Unformatted text preview: Massachusetts Institute of Technology
Department of Aeronautics and
Astronautics
Cambridge, MA 02139 16.01/16.02 Unified Engineering I, II
Fall 2003 Problem Set 13 Time Spent
(min)
F16 Name: F17
Due Date: 12/2/03 M17
M18
Study
Time Announcements: Fall 2003 Uniﬁed Engineering
Fluids Problems F16–F17 F16. �1 (x, y ) and �2 (x, y ) are known to be physicallypossible ﬂows (i.e. satisfy mass con
servation), and their corresponding pressure ﬁelds p1 (x, y ) and p2 (x, y ) are known via the
Bernoulli equation.
a) A third ﬂow is now deﬁned by �3 (x, y ) = �1 + �2 . Explain how you would obtain its
corresponding pressure ﬁeld p3 .
b) Yet another ﬂow �4 = � �1 /�x is deﬁned. Is this a physicallypossible ﬂow?
F17. A vortex ﬂow is given by
u1 (x, y ) = x2 y
+ y2 v1 (x, y ) = −x
+ y2 x2 A uniform ﬂow in the xdirection is given by
u2 (x, y ) = V� v2 (x, y ) = 0 Superimpose these two ﬂows, determine the pressure ﬁeld, and ﬁnd the x, y location of the
p oint of maximum pressure. Unified Engineering I Problem M17
In question M16. You had a state of strain: Fall 2003 Given a state of plane strain: e11 = 0.000200, e22 = +0.000400, e12 = 0.000200, do the
following:
a) If a strain gauge rosette, with three gauges at 60° to each other was placed with
one of the gauges orientated along the x1 direction. What strains would the
three gauges read? b) By representing the strains as a matrix calculate the principal strains and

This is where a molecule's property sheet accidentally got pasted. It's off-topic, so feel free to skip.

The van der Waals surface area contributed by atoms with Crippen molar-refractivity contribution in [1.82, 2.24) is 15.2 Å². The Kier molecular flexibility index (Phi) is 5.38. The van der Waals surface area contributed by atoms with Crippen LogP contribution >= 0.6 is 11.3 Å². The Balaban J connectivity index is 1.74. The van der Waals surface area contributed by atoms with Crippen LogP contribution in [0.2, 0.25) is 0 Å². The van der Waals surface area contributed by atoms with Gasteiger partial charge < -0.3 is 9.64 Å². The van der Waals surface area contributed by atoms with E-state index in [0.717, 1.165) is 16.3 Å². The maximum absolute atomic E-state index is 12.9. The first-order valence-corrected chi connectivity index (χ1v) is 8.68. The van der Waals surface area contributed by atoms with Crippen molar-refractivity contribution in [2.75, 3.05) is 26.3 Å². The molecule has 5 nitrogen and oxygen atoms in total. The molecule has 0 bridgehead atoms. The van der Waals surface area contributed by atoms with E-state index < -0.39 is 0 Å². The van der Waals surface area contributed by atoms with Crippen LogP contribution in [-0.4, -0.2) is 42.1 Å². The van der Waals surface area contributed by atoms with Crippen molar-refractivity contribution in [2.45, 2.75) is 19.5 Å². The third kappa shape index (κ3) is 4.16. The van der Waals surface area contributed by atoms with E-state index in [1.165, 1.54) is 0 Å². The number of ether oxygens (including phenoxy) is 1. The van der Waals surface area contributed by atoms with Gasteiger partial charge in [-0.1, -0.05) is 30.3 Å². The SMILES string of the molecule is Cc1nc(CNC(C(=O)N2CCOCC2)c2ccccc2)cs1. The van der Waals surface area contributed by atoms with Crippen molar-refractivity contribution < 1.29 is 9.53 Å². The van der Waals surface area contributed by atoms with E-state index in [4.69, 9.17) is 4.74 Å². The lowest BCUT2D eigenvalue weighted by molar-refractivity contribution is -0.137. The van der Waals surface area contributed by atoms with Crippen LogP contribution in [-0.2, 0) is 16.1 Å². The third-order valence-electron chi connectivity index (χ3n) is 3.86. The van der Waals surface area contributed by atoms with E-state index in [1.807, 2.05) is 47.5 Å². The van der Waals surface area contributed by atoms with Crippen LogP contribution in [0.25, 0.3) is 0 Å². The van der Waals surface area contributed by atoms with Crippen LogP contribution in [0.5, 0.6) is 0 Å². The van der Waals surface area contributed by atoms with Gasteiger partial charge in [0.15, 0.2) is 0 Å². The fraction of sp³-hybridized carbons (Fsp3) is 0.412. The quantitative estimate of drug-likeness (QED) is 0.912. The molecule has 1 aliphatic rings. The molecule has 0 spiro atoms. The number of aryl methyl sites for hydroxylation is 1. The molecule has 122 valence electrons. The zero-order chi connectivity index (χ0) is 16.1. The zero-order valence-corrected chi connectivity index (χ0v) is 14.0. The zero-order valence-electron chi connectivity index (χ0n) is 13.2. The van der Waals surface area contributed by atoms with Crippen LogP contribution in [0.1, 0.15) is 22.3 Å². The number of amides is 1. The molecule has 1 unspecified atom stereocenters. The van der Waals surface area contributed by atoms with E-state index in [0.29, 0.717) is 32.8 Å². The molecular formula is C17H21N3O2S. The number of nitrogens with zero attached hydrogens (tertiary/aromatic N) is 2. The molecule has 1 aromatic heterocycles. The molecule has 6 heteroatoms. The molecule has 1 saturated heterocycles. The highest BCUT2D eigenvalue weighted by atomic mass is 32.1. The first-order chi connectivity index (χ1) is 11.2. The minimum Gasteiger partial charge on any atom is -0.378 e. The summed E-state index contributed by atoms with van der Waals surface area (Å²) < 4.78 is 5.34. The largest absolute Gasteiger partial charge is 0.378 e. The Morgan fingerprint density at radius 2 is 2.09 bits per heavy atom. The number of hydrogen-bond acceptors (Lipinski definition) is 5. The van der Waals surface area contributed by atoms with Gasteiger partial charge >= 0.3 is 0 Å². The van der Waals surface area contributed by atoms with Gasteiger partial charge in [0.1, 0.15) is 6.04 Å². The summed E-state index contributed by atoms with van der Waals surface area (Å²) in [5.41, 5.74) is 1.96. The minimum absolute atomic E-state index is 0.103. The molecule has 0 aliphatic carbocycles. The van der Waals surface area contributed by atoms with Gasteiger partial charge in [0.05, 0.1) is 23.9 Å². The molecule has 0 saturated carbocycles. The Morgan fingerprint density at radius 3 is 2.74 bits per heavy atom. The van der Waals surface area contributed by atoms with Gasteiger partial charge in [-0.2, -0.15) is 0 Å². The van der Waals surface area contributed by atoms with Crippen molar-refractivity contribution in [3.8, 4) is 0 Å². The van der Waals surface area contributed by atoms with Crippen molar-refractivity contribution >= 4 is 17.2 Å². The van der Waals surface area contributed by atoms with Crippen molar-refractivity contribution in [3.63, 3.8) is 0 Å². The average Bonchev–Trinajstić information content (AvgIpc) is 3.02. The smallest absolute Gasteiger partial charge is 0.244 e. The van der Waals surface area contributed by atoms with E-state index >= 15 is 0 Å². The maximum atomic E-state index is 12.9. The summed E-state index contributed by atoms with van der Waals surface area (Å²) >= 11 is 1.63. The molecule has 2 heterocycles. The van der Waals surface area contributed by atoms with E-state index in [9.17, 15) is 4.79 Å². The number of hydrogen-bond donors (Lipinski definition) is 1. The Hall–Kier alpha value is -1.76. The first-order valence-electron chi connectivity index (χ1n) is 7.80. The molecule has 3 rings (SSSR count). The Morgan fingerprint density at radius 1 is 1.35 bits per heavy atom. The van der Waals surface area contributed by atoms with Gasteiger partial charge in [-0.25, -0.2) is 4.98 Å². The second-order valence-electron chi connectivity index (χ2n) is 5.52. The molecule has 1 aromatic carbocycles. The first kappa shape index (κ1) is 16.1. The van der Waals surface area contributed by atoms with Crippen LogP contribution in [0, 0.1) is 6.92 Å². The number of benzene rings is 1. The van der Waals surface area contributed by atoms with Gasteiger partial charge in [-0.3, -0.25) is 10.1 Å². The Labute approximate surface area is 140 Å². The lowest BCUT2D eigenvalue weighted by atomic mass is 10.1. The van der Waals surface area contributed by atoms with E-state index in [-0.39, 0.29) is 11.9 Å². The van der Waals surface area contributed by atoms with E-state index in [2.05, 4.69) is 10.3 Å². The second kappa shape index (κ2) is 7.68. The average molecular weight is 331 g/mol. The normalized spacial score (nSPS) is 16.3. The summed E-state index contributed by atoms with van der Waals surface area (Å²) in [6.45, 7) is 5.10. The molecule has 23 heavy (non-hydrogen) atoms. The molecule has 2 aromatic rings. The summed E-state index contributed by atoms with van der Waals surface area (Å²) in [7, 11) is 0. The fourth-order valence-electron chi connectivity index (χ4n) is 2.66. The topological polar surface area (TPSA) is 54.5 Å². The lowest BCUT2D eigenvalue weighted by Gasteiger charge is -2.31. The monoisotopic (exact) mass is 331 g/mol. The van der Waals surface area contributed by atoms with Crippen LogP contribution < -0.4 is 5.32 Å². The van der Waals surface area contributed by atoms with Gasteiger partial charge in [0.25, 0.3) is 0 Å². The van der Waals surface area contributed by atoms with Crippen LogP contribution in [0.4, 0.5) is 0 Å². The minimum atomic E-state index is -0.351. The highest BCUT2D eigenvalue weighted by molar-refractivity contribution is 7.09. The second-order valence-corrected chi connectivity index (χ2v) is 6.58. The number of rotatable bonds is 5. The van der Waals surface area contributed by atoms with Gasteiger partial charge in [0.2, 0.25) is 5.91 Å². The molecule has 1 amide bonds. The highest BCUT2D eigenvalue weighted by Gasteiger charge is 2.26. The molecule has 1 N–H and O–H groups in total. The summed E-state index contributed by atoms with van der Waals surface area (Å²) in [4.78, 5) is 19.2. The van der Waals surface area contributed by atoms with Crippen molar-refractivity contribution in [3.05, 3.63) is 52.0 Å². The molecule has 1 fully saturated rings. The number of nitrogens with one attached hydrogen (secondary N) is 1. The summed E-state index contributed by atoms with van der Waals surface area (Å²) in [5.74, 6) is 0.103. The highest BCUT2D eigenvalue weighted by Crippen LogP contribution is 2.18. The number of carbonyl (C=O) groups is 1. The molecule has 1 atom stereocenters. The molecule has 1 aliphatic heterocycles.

principal directions via the eigenvalue and eigenvectors of the matrix. Show
that this is consistent with the values you calculated in M16. c) If the state of strain was no longer plane strain, and was now e11 = 0.000200, e22
= +0.000400, e12 = 0.000200, e33 = 0.000300, e23 = 0, e123 = 0. What would the
principal strains now be? Problem M18
Read Ashby and Jones Chapters 4, 5 and 6. Answer the following short questions
(each answer should be one or two sentences only, the important task is the
reading, the questions are to focus your attention): i) What are the two principal factors that contribute to the Young’s modulus of a
homogeneous material? ii) What is the glass transition temperature of a polymer and what is the
underlying cause for this? iii) Why do metals tend to have higher densities than ceramics or polymers? iv) What is the relationship between the force exerted by an interatomic bond as a
function of separation of the atoms and the potential energy associated with the
same separation of the atoms? ...
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Full Document
 Fall '05
 MarkDrela
 Aeronautics, Astronautics, Plane Strain, Glass transition, principal strains, strAin gauge rosette, corresponding pressure ﬁelds

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